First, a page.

Tag Archives: Parable of the Wicked Tenants

October 5, 2014 (Year A Proper 22) Celtic Meditation

Matthew 21:33-46

This is the second parable in Jesus’ reply to the Jewish religious leaders question concerning the source of his authority. While Jesus openly challenged the attitude of the religious leaders of his day in this reading, the Spirit uses Jesus’ words to speak to us today, also.

In the parable, the tenants were given a task: to tend the landowner’s vineyard while he was away. The tenants refused to acknowledge who they were: tenants. They did not want to acknowledge that the fruit of the vineyard belonged to the landowner. They didn’t accept the authority of the landowner.   Their lack of respect of the landowner’s authority is reflected in their response to those who came in the name of the landowner: they abused and even killed the landowner’s servants who came in the landowner’s name. In what ways do we, as church, act as if we are the final authority, the landowners, rather than tenants of God’s vineyard?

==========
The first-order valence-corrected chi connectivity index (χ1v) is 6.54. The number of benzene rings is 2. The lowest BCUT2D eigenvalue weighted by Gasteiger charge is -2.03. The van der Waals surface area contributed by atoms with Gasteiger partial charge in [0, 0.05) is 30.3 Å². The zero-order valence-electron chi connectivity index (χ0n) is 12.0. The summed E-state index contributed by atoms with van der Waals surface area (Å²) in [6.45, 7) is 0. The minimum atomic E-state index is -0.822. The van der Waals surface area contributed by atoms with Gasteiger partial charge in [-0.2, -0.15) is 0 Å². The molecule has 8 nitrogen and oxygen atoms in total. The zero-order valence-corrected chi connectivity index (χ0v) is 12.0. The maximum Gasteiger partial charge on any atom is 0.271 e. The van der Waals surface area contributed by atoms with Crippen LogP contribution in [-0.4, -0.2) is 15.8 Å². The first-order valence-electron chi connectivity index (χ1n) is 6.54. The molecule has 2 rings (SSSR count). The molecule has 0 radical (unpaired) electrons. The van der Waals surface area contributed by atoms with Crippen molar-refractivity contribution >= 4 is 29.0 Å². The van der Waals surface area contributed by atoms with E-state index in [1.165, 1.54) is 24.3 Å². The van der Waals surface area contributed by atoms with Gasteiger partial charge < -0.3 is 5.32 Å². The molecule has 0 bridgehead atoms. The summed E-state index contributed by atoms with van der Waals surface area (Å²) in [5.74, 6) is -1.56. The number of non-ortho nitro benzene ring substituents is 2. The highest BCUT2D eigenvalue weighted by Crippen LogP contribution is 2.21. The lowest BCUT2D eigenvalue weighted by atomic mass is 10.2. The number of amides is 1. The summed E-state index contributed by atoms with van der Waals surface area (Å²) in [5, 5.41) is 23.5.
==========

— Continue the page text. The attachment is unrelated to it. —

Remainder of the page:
In the parable, the goal of the tenants is to produce fruit for the owner of the vineyard. The last person the landowner sends is his son. The tenants decide to kill the son so that they can own the vineyard with all its fruit. When do we, as church, deny Jesus’ authority by choosing to focus on the fruit of our labor rather than paying attention to how out labor fits into God’s larger work in the world?

In this parable we learn about Jesus’ authority. Jesus is the son of the landowner. We also learn about Jesus’ authority through the analogy of the cornerstone. The purpose of a cornerstone is to be the beginning and foundation of a building. This cornerstone that the builders, some of the Jewish religious leaders, rejected is powerful: those who reject it are crushed or broken.   How can we, as church, remember who we are, whose we are, and whose vineyard we are tending in order to more fully live into Jesus’ authority?